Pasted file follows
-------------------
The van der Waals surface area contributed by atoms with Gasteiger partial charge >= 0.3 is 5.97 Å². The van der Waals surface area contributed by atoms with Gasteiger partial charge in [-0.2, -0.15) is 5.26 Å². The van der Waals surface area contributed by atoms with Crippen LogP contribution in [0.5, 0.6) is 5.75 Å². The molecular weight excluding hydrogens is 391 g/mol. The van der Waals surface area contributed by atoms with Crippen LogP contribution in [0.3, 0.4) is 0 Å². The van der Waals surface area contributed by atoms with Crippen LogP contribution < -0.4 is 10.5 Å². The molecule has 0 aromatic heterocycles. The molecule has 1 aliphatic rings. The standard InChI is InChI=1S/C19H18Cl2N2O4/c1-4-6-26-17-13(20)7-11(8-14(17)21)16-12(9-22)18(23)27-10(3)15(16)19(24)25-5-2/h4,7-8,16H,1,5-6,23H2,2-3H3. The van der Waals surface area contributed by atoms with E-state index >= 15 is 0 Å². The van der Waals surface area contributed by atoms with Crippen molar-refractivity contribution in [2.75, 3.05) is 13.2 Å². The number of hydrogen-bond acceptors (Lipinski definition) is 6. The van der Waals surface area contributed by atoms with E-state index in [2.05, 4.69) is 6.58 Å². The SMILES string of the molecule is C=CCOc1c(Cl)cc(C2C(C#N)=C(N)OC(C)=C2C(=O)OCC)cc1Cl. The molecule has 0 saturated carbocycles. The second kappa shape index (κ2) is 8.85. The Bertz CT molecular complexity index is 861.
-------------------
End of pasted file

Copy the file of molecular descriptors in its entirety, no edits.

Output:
The van der Waals surface area contributed by atoms with Gasteiger partial charge >= 0.3 is 5.97 Å². The van der Waals surface area contributed by atoms with Gasteiger partial charge in [-0.2, -0.15) is 5.26 Å². The van der Waals surface area contributed by atoms with Crippen LogP contribution in [0.5, 0.6) is 5.75 Å². The molecular weight excluding hydrogens is 391 g/mol. The van der Waals surface area contributed by atoms with Crippen LogP contribution in [0.3, 0.4) is 0 Å². The van der Waals surface area contributed by atoms with Crippen LogP contribution < -0.4 is 10.5 Å². The molecule has 0 aromatic heterocycles. The molecule has 1 aliphatic rings. The standard InChI is InChI=1S/C19H18Cl2N2O4/c1-4-6-26-17-13(20)7-11(8-14(17)21)16-12(9-22)18(23)27-10(3)15(16)19(24)25-5-2/h4,7-8,16H,1,5-6,23H2,2-3H3. The van der Waals surface area contributed by atoms with E-state index >= 15 is 0 Å². The van der Waals surface area contributed by atoms with Crippen molar-refractivity contribution in [2.75, 3.05) is 13.2 Å². The number of hydrogen-bond acceptors (Lipinski definition) is 6. The van der Waals surface area contributed by atoms with E-state index in [2.05, 4.69) is 6.58 Å². The SMILES string of the molecule is C=CCOc1c(Cl)cc(C2C(C#N)=C(N)OC(C)=C2C(=O)OCC)cc1Cl. The molecule has 0 saturated carbocycles. The second kappa shape index (κ2) is 8.85. The Bertz CT molecular complexity index is 861.